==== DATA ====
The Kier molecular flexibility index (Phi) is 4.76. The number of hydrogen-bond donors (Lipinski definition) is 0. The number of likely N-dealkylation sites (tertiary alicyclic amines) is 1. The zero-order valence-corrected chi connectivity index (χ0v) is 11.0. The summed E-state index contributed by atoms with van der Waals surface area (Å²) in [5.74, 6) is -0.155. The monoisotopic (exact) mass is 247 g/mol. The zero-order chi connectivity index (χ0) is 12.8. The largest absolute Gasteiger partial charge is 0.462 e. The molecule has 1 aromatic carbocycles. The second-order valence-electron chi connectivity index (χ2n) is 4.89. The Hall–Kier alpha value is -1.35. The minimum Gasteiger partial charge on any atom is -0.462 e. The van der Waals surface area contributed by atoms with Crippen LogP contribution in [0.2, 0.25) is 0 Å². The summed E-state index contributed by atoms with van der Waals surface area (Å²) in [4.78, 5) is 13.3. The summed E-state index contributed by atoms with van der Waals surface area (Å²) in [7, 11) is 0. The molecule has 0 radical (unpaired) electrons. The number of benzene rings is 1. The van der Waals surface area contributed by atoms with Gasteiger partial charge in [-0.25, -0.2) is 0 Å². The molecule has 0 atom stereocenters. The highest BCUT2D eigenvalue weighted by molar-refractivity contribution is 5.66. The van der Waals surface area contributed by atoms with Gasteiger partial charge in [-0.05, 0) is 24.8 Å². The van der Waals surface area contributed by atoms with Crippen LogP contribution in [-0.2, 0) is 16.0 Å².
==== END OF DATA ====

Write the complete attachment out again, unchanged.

The Kier molecular flexibility index (Phi) is 4.76. The number of hydrogen-bond donors (Lipinski definition) is 0. The number of likely N-dealkylation sites (tertiary alicyclic amines) is 1. The zero-order valence-corrected chi connectivity index (χ0v) is 11.0. The summed E-state index contributed by atoms with van der Waals surface area (Å²) in [5.74, 6) is -0.155. The monoisotopic (exact) mass is 247 g/mol. The zero-order chi connectivity index (χ0) is 12.8. The largest absolute Gasteiger partial charge is 0.462 e. The molecule has 1 aromatic carbocycles. The second-order valence-electron chi connectivity index (χ2n) is 4.89. The Hall–Kier alpha value is -1.35. The minimum Gasteiger partial charge on any atom is -0.462 e. The van der Waals surface area contributed by atoms with Crippen LogP contribution in [0.2, 0.25) is 0 Å². The summed E-state index contributed by atoms with van der Waals surface area (Å²) in [4.78, 5) is 13.3. The summed E-state index contributed by atoms with van der Waals surface area (Å²) in [7, 11) is 0. The molecule has 0 radical (unpaired) electrons. The number of benzene rings is 1. The van der Waals surface area contributed by atoms with Gasteiger partial charge in [-0.25, -0.2) is 0 Å². The molecule has 0 atom stereocenters. The highest BCUT2D eigenvalue weighted by molar-refractivity contribution is 5.66. The van der Waals surface area contributed by atoms with Gasteiger partial charge in [-0.05, 0) is 24.8 Å². The van der Waals surface area contributed by atoms with Crippen LogP contribution in [-0.2, 0) is 16.0 Å².